Title: Police Brutality Plunges to New Depths
Author: Keith Mitchell
Date: 1997
Source: Nov/Dec 1997 issue of L&R. Retrieved on 2016-06-13 from loveandrage.org1][web.archive.org]]

      Update At Press Time

On August 29, over 10,000 demonstrators closed down southern Brooklyn in support of Abner Louima who was allegedly assaulted in the basement of Brooklyn’s 70th precinct. Marchers packed the trains in the early morning hours on the way to the rally’s starting point. An eclectic bunch of nuns, priests, whites, Latinos, and African-Americans broke down the barriers that partition everyday life in New York’s transit system, and spoke of a common disgust of the details of the Louima case and the high level of police abuse under Mayor Giuliani.

Among the groups participating in the rally were the October 22 Coalition, Refuse and Resist, Forever In Struggle Together (FIST), and ACT-UP! Tim, an activist in ACT-UP!, expressed the common ground between different groups in the city in reaction to the police “Brutality is often times used against our community as a means of intimidating, especially those who begin to speak out.”

Even with the strong presence of activist groups, the majority of protesters were everyday people. A group of women spoke of how they called in sick from work to attend the demonstration. Edna, an elderly Haitian immigrant draped with an oversize banner reading “Giuliani Time = Police Brutality Time” told Love and Rage, “There’s no solution under Giuliani, only with the people can we force him to change.” This appeared to be the general mood of the participants. As they moved from the steps of the Main Branch of the Brooklyn Library to the arc on the thruway in Grand Army Plaza, hundreds shouted “No Justice, No peace!” and “NYPD, KKK, Same thing, Different day!”. Many wore shirts condemning police brutality, adorned with caricatures of the infamous toilet plunger that was allegedly used to sodomize Louima. As the rally got under way, it became obvious that the traditional electoral channels did not have much appeal. Brooklyn Borough President Howard Golden received a cold shoulder from the crowd, as did City Councilwoman Una Clarke, and House Representative Mary Pickens. Eric Tam, coordinator of the Committee Against Anti-Asian Violence drew cheers when he condemned both Democrats and Republicans for the rising tide of police brutality. Also under scrutiny was the effectiveness of the Civilian Complaint Review Board (CCRB). The Board functions as a part of the mayor’s office, without any independent powers to investigate or question officers in incidents of police brutality. Hector Soto, the former head of the CCRB, remarked “The CCRB was set up to fail. We need a stronger CCRB, not only that, not someone who only reviews complaints, but someone at the head of the police department who watches everything the cops do, from training to what to do when they go outside the bounds of the law.”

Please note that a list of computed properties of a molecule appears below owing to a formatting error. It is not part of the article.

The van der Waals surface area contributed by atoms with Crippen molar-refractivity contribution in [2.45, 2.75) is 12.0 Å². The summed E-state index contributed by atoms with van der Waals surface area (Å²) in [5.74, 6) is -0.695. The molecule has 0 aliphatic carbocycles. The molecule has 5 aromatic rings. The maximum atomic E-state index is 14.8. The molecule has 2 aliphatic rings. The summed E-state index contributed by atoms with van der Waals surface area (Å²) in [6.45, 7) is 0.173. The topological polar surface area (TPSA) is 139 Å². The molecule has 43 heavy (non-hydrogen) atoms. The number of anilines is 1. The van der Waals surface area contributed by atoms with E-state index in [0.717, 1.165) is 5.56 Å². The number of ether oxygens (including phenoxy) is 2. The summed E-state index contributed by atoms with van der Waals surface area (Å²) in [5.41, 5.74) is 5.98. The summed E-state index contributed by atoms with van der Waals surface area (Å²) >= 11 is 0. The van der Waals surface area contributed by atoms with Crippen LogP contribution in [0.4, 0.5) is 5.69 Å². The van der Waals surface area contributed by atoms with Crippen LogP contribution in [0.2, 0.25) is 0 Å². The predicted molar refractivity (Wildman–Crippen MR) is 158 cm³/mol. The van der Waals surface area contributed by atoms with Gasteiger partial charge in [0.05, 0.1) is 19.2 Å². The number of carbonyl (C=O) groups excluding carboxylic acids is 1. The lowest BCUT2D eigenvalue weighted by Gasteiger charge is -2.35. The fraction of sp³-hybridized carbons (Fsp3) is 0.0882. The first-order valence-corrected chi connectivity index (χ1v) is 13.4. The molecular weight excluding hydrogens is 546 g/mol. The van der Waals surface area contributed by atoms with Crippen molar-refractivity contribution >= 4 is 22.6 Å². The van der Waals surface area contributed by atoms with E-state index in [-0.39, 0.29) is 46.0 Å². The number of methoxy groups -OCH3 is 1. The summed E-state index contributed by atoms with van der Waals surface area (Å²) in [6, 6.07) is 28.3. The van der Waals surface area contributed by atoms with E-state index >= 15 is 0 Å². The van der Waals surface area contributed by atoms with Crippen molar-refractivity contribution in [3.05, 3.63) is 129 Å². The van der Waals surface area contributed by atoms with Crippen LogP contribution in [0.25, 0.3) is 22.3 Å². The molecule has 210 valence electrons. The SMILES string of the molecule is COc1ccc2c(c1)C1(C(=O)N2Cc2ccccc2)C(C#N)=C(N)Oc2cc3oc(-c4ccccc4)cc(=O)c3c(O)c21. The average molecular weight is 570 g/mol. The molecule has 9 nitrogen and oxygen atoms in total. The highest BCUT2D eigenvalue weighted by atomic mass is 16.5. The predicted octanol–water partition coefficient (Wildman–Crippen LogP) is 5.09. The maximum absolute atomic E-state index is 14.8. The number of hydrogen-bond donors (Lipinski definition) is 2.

Motivated and confident in its tone, the crowd proceeded down Flatbush Ave., in a sea of red and blue Haitian flags and banners. The crowd, which tripled since the early morning hours, overflowed the wide sidewalks of Flatbush and swelled at points with the addition of contingents numbering to 1000. At the march’s height, 10,000 defiantly yelled “No Justice, No Peace!,” and rocked this usually quiet area of Brooklyn.